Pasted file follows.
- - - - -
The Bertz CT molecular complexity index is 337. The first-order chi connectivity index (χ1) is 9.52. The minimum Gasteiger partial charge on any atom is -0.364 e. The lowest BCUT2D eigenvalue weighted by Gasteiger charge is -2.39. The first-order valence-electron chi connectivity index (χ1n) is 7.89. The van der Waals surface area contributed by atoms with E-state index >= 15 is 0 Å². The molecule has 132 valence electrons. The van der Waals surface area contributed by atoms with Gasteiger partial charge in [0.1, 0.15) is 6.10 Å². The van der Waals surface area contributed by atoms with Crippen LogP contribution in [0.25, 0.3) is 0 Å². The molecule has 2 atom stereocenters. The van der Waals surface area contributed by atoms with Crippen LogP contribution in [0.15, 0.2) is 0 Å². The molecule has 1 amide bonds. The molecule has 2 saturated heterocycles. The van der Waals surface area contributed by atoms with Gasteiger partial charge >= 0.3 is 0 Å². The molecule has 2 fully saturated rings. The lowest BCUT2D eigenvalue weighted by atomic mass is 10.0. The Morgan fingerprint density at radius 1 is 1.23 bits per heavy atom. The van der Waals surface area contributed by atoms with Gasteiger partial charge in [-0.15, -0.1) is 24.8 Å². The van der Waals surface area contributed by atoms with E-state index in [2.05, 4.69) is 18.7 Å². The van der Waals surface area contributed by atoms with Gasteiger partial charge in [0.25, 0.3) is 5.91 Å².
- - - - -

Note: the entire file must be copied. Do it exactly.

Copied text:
The Bertz CT molecular complexity index is 337. The first-order chi connectivity index (χ1) is 9.52. The minimum Gasteiger partial charge on any atom is -0.364 e. The lowest BCUT2D eigenvalue weighted by Gasteiger charge is -2.39. The first-order valence-electron chi connectivity index (χ1n) is 7.89. The van der Waals surface area contributed by atoms with E-state index >= 15 is 0 Å². The molecule has 132 valence electrons. The van der Waals surface area contributed by atoms with Gasteiger partial charge in [0.1, 0.15) is 6.10 Å². The van der Waals surface area contributed by atoms with Crippen LogP contribution in [0.25, 0.3) is 0 Å². The molecule has 2 atom stereocenters. The van der Waals surface area contributed by atoms with Crippen LogP contribution in [0.15, 0.2) is 0 Å². The molecule has 1 amide bonds. The molecule has 2 saturated heterocycles. The van der Waals surface area contributed by atoms with Gasteiger partial charge >= 0.3 is 0 Å². The molecule has 2 fully saturated rings. The lowest BCUT2D eigenvalue weighted by atomic mass is 10.0. The Morgan fingerprint density at radius 1 is 1.23 bits per heavy atom. The van der Waals surface area contributed by atoms with Gasteiger partial charge in [-0.15, -0.1) is 24.8 Å². The van der Waals surface area contributed by atoms with E-state index in [2.05, 4.69) is 18.7 Å². The van der Waals surface area contributed by atoms with Gasteiger partial charge in [0.25, 0.3) is 5.91 Å².